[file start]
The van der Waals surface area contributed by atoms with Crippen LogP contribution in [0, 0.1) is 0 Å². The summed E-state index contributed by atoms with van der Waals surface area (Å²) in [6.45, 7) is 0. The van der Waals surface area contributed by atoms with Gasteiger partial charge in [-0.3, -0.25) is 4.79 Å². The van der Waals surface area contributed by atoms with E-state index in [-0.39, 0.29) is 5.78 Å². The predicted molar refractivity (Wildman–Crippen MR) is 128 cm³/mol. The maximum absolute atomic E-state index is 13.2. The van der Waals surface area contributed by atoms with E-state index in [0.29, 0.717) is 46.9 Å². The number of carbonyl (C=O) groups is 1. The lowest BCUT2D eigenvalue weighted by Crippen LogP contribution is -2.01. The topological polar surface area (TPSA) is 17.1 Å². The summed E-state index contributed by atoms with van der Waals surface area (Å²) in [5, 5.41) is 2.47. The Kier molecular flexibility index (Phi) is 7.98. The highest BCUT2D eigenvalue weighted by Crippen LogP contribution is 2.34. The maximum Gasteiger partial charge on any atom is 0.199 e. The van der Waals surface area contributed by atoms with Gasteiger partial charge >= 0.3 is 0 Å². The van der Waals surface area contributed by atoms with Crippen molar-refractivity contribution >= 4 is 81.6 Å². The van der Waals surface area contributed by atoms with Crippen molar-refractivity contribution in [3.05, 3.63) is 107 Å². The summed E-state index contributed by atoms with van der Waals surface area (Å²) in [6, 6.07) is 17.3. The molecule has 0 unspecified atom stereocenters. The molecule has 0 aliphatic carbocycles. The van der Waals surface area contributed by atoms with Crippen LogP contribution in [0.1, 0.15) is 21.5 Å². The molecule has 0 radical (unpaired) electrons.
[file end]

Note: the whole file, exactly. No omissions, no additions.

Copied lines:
The van der Waals surface area contributed by atoms with Crippen LogP contribution in [0, 0.1) is 0 Å². The summed E-state index contributed by atoms with van der Waals surface area (Å²) in [6.45, 7) is 0. The van der Waals surface area contributed by atoms with Gasteiger partial charge in [-0.3, -0.25) is 4.79 Å². The van der Waals surface area contributed by atoms with E-state index in [-0.39, 0.29) is 5.78 Å². The predicted molar refractivity (Wildman–Crippen MR) is 128 cm³/mol. The maximum absolute atomic E-state index is 13.2. The van der Waals surface area contributed by atoms with E-state index in [0.29, 0.717) is 46.9 Å². The number of carbonyl (C=O) groups is 1. The lowest BCUT2D eigenvalue weighted by Crippen LogP contribution is -2.01. The topological polar surface area (TPSA) is 17.1 Å². The summed E-state index contributed by atoms with van der Waals surface area (Å²) in [5, 5.41) is 2.47. The Kier molecular flexibility index (Phi) is 7.98. The highest BCUT2D eigenvalue weighted by Crippen LogP contribution is 2.34. The maximum Gasteiger partial charge on any atom is 0.199 e. The van der Waals surface area contributed by atoms with Gasteiger partial charge >= 0.3 is 0 Å². The van der Waals surface area contributed by atoms with Crippen molar-refractivity contribution >= 4 is 81.6 Å². The van der Waals surface area contributed by atoms with Crippen molar-refractivity contribution in [3.05, 3.63) is 107 Å². The summed E-state index contributed by atoms with van der Waals surface area (Å²) in [6, 6.07) is 17.3. The molecule has 0 unspecified atom stereocenters. The molecule has 0 aliphatic carbocycles. The van der Waals surface area contributed by atoms with Crippen LogP contribution in [0.1, 0.15) is 21.5 Å². The molecule has 0 radical (unpaired) electrons.